Last week, a lot of good people insisted that they are shocked--shocked!--to see that more than a decade of federal pressure to test has led ... to too much testing. The kerfuffle was triggered when the Council of Chief State School Officers (CCSSO) and the Council of Great City Schools (CGCS) issued a sensible joint statement on testing. The actual CCSSO-CGCS statement was pretty straightforward, declaring that assessments should be “high quality,” “part of a coherent system,” and “meaningful” for teachers and parents. (Not a lot to argue with there. I mean, I meet hardly anybody who insists, “I’m in favor of lousy, incoherent, meaningless tests!”) The document got a fair bit of attention, though, because it acknowledged that testing has gotten out of control and called for states and districts to evaluate the tests they’re giving, streamline them, and make sure they’re useful.
The truth is that a lot of today’s tests just aren’t that useful. The Data Quality Campaign put it well in its reaction to the CCSSO-CGCS statement, observing, “The major backlash against student testing is because teachers and families are getting little value out of it. If a test is to be worthwhile, it needs to be producing information that’s useful in classrooms and at kitchen tables.” Parents generally don’t mind when their child’s pediatrician draws blood or does an examination, because they’re confident that the purpose is to help their child. But, in schooling today, parents rightly intuit that much of today’s testing has little to do with making sure their child is learning.
Unfortunately, Secretary of Education Arne Duncan responded on Sunday with a response that left something to be desired. Duncan, who has embraced testing in Race to the Top and in his NCLB waivers, took to the op-ed pages of the Washington Post to share his disappointment that there’s so much testing and that, “in some places, tests--and the preparation for them--dominate the calendar and the culture of schools.”
Duncan’s defense of testing, however, boiled down to him explaining, “As a parent, I want to know how my children are progressing in school each year. ... The more I know, the better I can reinforce at home each night the hard work of their teachers during the school day.” This is all well and good, in principle. The problem is Duncan’s persistent unwillingness, in practice, to distinguish between tests that might be useful in this way and more than a decade of federally-mandated tests that are not. (I’ve no clue how a federally-mandated test each spring--the results of which generally aren’t known until after the end of the academic year--helps parents support day-to-day classroom instruction.)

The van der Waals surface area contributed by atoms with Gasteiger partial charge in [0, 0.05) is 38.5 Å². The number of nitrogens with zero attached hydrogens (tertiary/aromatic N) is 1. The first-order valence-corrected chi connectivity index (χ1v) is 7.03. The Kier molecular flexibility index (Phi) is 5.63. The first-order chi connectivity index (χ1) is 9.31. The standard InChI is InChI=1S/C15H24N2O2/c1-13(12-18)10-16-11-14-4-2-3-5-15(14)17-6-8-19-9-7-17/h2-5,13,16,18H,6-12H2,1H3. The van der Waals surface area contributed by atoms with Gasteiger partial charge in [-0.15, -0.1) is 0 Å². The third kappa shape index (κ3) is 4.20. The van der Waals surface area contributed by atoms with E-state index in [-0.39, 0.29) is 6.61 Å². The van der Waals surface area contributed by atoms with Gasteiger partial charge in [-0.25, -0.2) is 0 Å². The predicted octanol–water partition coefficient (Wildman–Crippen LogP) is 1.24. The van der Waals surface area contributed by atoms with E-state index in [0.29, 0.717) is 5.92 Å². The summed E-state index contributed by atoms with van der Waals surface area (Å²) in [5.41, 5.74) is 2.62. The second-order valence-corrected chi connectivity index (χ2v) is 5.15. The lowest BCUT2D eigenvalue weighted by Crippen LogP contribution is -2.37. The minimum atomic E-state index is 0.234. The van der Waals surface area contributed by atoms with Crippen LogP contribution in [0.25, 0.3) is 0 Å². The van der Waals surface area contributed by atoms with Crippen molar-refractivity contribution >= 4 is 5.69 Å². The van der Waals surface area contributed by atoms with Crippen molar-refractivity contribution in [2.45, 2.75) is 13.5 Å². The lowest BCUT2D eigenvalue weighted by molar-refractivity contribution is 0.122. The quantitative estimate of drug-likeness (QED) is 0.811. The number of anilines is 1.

What Duncan and so many well-intended federal “reformers” have missed during the past decade--whether Democratic or Republican--is that Uncle Sam can’t handle nuance when it comes to schooling. The federal government issues rules and regulations that try to make states make districts make schools do the right thing. By the end of this game of telephone, it shouldn’t surprise that federal directives have been magnified, blunted, and garbled.
They’re magnified because running afoul of federal rules and requirements can seem a career-threatening mistake to state and local officials, yielding fear-based overcompliance. They’re blunted because rules have to be applied to 100,000 schools serving 50 million students, making it impossible for federal guidelines to have the precision that one might wish. They’re garbled because requirements get confused as they’re codified, bureaucratized, and translated from one level to the next, and as the original rationale gets lost over time.
What is Duncan’s practical response to this state of affairs? He promises to “support state and district leaders in taking on this issue” and to “provide technical assistance.” He celebrates ED’s spending $360 million to create new Common Core tests (though he strategically avoids mentioning PARCC, SBAC, or the Common Core). And he congratulates ED for giving states more “flexibility” on using test scores to evaluate teachers (which they’re only rushing to do in the first place because he made doing so a dubious condition for receiving an NCLB waiver).
Look, I believe testing can be good and useful. And, like everyone else, I’m for “smart” testing and against “too much” testing. This is all cause to be careful about issuing broad directives from Washington, where policymakers are far removed from the practical impact of their decrees and where problems and unintended consequences are tough to address in a nimble or timely way.
The opinions expressed in Rick Hess Straight Up are strictly those of the author(s) and do not reflect the opinions or endorsement of Editorial Projects in Education, or any of its publications.